UK-News

Covid UK: Daily death toll hits 96 in highest daily figure since MARCH as hospitalisations rise

Nearly 100 coronavirus deaths were recorded across Britain today in the country’s worst daily fatality toll for four months.

Department of Health bosses posted 96 Covid fatalities, up 92 per cent on last week and the most since March 24 (98), when the second wave was fading away.

Day-to-day counts fluctuate heavily and figures on Tuesdays are normally skewed by reporting lags from over the weekend. But the number of victims, which doesn’t simply represent how many people died overnight, has been rising for weeks, in line with the ferocious surge in cases seen throughout June.

Covid hospitalisations are also still increasing, with 745 admissions recorded on July 14 — the latest date data is available for. The figure was up by a third on the week before.

But in a slight glimmer of hope, the weekly growth in infections appears to be beginning to flatten out. Another 46,558 positive tests recorded today, up by 27 per cent in a week. However, the speed of increase when looking at the seven-day average for cases — which paints a more accurate picture of the size of the outbreak — shows the rate has fallen for the third day in a row. 

Meanwhile, No10 today refused to rule out making people prove they are double-jabbed to get into pubs, despite Tory rebels and civil liberties campaigners vowing to fight Boris Johnson’s ‘disgusting’ threat to restrict access to nightclubs. 

The Prime Minister — who is self-isolating after being ‘pinged’ — last night delivered an ultimatum to young people about the shape of the rules from September, telling a press conference that proof of double-vaccination will be a ‘condition of entry’ at clubs.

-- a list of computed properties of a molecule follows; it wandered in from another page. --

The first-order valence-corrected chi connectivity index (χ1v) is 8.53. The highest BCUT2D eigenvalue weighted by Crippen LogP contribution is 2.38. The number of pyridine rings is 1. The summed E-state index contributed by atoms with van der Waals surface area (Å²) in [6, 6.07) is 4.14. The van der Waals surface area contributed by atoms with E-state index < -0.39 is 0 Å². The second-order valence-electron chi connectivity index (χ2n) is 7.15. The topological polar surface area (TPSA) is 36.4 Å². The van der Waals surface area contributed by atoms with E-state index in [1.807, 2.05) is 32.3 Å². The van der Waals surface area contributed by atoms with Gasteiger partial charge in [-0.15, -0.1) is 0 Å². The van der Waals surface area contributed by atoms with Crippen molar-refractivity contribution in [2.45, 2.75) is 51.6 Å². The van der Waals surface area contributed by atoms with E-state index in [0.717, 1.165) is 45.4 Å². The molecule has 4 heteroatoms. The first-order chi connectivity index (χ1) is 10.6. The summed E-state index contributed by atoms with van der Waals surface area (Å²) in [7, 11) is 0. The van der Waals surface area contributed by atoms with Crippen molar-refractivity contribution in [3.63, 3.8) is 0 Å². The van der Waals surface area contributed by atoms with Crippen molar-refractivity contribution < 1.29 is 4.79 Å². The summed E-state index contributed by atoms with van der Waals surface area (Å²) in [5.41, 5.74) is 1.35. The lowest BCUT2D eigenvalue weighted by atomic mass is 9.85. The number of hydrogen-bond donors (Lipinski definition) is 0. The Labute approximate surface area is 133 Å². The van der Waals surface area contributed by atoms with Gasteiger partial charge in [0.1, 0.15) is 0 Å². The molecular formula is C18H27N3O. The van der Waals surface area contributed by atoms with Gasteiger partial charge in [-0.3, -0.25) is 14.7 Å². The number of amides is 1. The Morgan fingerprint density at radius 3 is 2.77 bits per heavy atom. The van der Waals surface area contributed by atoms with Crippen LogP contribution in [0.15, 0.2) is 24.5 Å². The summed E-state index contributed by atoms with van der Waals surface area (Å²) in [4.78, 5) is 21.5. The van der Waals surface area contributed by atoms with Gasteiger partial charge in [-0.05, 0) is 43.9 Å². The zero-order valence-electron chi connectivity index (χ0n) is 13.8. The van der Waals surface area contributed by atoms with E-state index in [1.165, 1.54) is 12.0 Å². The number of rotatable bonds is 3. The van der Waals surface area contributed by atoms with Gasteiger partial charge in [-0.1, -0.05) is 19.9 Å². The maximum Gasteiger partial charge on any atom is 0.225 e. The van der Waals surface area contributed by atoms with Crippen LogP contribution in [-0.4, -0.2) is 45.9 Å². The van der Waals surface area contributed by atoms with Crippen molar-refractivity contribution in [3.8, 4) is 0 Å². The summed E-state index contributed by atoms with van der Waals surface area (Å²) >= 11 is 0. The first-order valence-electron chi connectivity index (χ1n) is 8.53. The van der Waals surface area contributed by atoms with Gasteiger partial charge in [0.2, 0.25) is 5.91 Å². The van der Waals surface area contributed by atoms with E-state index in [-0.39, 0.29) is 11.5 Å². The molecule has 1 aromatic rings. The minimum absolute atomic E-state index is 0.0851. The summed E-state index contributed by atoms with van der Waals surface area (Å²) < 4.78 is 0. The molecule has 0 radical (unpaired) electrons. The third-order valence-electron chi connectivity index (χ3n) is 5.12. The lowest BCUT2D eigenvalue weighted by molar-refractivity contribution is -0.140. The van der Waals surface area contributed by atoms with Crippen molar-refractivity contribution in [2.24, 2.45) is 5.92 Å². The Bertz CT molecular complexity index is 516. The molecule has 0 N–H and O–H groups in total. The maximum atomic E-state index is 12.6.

When pushed on whether the prospective edict could apply to bars as well, Downing Street merely said it will ‘use the coming weeks to look at the evidence’.

In other developments today, the UK was left fearing a Summer of Discontent as the NHS Covid app continued to ‘ping’ swathes of the country into isolation. Weary Britons complained of fuel and food shortages, bin collection cancellations, railways delays, and scores of school and business closures. 

Covid UK: Daily death toll hits 96 in highest daily figure since MARCH as hospitalisations rise

Covid UK: Daily death toll hits 96 in highest daily figure since MARCH as hospitalisations rise

Covid UK: Daily death toll hits 96 in highest daily figure since MARCH as hospitalisations rise

Deaths in under-60s (light blue line) appear to remain flat while they are beginning to rise in over-60s (dark blue line). Daily deaths were seven times higher in over-60s (36) than under-60s (5) on July 15 in England

Deaths in under-60s (light blue line) appear to remain flat while they are beginning to rise in over-60s (dark blue line). Daily deaths were seven times higher in over-60s (36) than under-60s (5) on July 15 in England

There were 183 deaths linked to Covid in the week to July 9, the latest available. This was a 67 per cent rise compared to the same time last week and the most since April. They are shown on the graph (dark red bar)

There were 183 deaths linked to Covid in the week to July 9, the latest available. This was a 67 per cent rise compared to the same time last week and the most since April. They are shown on the graph (dark red bar)

Care home Covid deaths have, however, remained static despite growing cases in the community. There were 20 last week, and they have not risen above 30 since March

Care home Covid deaths have, however, remained static despite growing cases in the community. There were 20 last week, and they have not risen above 30 since March

Flu and pneumonia were also still blamed for more deaths than Covid in the latest week. They were behind 254 fatalities, compared to the 147 which noted Covid as the main cause of death

Flu and pneumonia were also still blamed for more deaths than Covid in the latest week. They were behind 254 fatalities, compared to the 147 which noted Covid as the main cause of death